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Introduction to Linux - A Hands on Guide
This guide was created as an overview of the Linux Operating System, geared toward new users as an exploration tour and getting started guide, with exercises at the end of each chapter.
For more advanced trainees it can be a desktop reference, and a collection of the base knowledge needed to proceed with system and network administration. This book contains many real life examples derived from the author's experience as a Linux system and network administrator, trainer and consultant. They hope these examples will help you to get a better understanding of the Linux system and that you feel encouraged to try out things on your own.
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» Number of reviews : 26 - viewing 10 Per Page
Last Review by offgridguy - posted: 02-23-2016 05:20 PM
The strength of this OS is the DansGuardian web filter, which in effect acts as a very efficient baby sitter for young children or unsupervised users.
This web filter can be configured using root privileges by editing the configuration files with the vim text editor,(or
emacs) if that's your preference. It can also be uninstalled
completely if you have no need for a web filter but still want an OS with a Christian theme. One consideration, if you don't need the web filter, it may be best to remove it, as it is a constantly running process that can use a lot of cpu, which may be an issue if you have an older or slow computer.
I won't detail the process of removing DansGuardian here, unless someone requests it.
The other drawback of ubuntu ce is that it is about 4 years behind the newest ubuntu release, however you can add the latest software from the repository, which helps. But as an operating system with a Christian theme, it is unique, as there are no others. If you already like ubuntu, you will probably like ubuntu ce. I understand there is an upgrade available to 14.04, but since I have never had success with ubuntu upgrades, I would wait for a newer version and do a complete new install. In the meantime you won't know if you
like it until you try it.
Edit; At this time Ubuntu CE is in a dormant state, according to the distrowatch site. It will probably be only a matter of time before it's gone completely.
Used Slackware first time in 1996. Installed from floppy disk. Now DVD or memory stick works fine for installing. Have a server and have used on laptop and older hardware where other Linux distributions would not work.
If using as a server debian stable (debian 8) version will give you what it promises, stability. But if you're using it as a desktop you might better go with debian testing (debian 9); this version will have most of the packages at the current version. The stability is still much better than for Ubuntu, so the cost is not high for getting newer packages.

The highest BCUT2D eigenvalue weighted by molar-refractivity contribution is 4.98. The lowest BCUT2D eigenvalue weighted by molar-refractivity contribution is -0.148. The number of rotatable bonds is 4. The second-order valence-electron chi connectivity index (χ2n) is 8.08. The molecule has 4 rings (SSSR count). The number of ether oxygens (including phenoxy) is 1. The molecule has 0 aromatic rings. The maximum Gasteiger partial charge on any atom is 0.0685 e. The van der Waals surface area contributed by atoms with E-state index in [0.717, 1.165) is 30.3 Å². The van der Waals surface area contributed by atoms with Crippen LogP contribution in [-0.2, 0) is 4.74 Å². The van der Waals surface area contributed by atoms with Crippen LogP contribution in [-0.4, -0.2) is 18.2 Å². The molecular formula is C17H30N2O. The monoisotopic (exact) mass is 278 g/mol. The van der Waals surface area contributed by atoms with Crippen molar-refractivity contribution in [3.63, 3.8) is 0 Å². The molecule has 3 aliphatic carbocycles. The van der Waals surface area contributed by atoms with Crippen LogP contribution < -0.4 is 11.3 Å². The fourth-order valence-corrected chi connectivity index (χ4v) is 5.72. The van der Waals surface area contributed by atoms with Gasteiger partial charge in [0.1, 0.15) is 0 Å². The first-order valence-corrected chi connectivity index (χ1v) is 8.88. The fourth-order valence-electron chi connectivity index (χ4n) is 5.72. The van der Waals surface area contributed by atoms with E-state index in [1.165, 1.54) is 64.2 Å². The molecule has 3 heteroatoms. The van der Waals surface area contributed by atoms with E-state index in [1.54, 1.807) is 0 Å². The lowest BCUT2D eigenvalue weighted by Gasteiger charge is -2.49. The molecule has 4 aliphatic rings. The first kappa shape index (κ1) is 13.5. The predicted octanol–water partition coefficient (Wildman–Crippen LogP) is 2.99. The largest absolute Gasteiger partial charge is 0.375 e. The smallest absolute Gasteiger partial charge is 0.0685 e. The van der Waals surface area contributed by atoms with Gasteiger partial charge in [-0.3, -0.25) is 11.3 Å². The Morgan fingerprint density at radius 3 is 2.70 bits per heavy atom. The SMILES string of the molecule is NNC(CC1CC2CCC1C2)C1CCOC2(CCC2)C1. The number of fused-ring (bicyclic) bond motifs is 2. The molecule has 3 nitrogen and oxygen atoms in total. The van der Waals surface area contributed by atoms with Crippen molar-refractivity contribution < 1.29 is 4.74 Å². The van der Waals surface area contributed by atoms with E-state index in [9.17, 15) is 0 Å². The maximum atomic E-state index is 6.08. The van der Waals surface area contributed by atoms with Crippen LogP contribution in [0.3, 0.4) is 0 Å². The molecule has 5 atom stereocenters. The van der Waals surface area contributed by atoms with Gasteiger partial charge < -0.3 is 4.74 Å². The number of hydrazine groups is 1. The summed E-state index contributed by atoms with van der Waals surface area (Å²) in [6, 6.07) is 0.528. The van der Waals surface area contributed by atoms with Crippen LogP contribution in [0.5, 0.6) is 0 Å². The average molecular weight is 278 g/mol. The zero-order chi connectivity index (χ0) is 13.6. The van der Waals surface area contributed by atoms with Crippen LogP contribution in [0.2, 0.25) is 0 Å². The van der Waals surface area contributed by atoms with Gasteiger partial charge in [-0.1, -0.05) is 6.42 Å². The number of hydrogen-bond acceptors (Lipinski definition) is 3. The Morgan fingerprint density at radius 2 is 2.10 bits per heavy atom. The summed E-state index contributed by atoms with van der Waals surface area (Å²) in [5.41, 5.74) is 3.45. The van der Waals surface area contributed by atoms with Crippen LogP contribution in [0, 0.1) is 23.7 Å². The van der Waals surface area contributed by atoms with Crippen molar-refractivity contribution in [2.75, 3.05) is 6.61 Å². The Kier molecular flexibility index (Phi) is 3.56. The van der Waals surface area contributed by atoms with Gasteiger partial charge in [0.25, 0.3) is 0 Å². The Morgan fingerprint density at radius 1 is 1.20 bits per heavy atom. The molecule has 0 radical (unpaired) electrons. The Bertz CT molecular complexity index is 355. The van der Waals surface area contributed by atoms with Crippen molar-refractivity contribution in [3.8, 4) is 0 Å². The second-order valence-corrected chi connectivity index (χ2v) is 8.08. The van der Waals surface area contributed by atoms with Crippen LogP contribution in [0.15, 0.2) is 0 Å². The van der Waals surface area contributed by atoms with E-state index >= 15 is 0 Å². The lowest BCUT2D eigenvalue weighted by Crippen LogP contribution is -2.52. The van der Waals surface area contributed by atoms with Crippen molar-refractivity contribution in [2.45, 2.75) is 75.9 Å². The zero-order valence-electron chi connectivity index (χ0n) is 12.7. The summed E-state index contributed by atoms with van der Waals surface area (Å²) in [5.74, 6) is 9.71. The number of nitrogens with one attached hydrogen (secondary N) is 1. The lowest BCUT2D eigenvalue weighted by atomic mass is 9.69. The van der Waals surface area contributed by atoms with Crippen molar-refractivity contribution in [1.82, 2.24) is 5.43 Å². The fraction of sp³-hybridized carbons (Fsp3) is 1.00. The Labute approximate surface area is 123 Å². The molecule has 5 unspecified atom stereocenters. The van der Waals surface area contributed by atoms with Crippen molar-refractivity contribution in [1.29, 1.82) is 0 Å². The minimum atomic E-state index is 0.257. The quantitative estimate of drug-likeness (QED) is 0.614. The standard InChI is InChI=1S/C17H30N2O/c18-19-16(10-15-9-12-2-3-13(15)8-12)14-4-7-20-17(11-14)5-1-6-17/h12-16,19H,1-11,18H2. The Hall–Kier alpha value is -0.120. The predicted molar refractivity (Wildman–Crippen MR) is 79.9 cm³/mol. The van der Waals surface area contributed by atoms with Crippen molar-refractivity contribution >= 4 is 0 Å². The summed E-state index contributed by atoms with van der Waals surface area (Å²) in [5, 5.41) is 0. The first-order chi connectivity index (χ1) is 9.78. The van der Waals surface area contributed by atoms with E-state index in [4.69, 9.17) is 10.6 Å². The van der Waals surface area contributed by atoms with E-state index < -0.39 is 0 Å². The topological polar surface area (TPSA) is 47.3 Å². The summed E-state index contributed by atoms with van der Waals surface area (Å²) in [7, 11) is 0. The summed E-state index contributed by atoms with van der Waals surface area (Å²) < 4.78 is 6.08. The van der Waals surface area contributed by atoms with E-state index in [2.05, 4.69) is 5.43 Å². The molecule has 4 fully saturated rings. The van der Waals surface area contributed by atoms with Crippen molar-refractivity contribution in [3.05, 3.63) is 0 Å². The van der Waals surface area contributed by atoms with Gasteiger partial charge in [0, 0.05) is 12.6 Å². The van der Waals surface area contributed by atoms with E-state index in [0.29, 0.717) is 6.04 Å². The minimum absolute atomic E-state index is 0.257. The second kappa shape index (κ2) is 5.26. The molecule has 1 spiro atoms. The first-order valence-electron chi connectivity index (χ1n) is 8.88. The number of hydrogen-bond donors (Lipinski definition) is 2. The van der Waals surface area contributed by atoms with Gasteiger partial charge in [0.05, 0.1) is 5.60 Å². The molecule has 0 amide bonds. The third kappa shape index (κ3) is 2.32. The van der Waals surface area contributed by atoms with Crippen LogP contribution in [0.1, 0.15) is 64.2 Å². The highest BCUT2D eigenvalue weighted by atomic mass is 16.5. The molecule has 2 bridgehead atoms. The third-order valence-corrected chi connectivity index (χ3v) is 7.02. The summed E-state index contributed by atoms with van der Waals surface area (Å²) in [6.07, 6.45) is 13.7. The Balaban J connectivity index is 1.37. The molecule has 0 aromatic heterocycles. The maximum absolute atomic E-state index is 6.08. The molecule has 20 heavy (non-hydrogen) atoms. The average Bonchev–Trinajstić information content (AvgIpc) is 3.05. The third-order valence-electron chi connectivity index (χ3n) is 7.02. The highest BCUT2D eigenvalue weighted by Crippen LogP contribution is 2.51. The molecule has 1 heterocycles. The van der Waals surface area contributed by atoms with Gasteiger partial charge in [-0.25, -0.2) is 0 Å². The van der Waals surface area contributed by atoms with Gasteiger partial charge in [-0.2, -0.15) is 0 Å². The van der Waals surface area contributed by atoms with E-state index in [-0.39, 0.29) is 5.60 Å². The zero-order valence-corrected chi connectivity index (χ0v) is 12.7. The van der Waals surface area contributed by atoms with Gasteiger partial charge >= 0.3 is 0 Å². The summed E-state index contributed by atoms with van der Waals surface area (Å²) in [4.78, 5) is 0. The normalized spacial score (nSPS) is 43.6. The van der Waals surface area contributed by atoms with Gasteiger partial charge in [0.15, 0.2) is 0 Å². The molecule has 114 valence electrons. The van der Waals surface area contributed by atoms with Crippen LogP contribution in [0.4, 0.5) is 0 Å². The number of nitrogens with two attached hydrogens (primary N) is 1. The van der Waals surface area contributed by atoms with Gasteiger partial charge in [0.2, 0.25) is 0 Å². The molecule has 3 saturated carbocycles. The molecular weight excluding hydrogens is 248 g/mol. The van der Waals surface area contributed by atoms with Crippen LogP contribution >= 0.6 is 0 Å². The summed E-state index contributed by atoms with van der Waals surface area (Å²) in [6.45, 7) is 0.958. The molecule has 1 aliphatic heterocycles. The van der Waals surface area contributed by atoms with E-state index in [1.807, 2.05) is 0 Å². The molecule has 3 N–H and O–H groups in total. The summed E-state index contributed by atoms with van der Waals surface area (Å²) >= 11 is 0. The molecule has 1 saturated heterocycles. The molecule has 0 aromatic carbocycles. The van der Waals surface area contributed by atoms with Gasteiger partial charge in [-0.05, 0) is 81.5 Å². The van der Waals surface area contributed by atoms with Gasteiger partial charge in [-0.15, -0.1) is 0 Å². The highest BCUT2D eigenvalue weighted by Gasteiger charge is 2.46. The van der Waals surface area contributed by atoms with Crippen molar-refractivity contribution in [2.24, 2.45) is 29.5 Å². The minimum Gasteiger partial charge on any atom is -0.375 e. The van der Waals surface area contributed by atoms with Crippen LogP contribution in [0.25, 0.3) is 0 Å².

I'd install it before:
Windows 8/8.1 vanilla
Any other Linux distro
I'd install it after:
Windows 8/8.1 with Classic Shell
I prefer it to Ubuntu but I'm biased against Ubuntu because I personally didn't like any of the desktop environments I tried as much as Mint's Cinnamon
Since Rolling Release-based, I am currently at Manjaro 15.12 due updates. This distro is a joy to use. I opted for the xfce version, but there are numerous gorgeous community based versions ranging from openbox, fluxbox, jwm, budgie, gnome, kde, I3, enlightenment, etc.
The Openbox, jwm, and fluxbox versions are unrivaled in beauty and settings. Only negative they have versus the xfce, kde, mate, and gnome version is the sound issue for my AMD A8 based ASUS laptop.
I have to rank as a 10 in relation to the competition.
This is my number 1 recommended distro for desktop beginners and users who just want everything running and available upon install.
Personally, I triple boot Linux Mint, Manjaro Linux (arch-based) and Semplice Linux (debian-based)
I have read all of the above reviews, they all contain great advice and insight irrespective of individual opinions.
I am only just starting with Slackware, but I already know that it's a 'keeper'. This OS forces me to learn and use the command line and is teaching me a lot about computers.
This is the first Linux distro that lets me feel as if I have some control,instead of vice versa. I know there are plenty of cons to this system, as mentioned in the above reviews but I like it for what it is, and I won't complain about what it isn't. I have a lot to learn in the coming months but I am looking forward to learning. I appreciate all of the above reviewers for sharing their thoughts, much of which I agree with, so I won't repeat it here.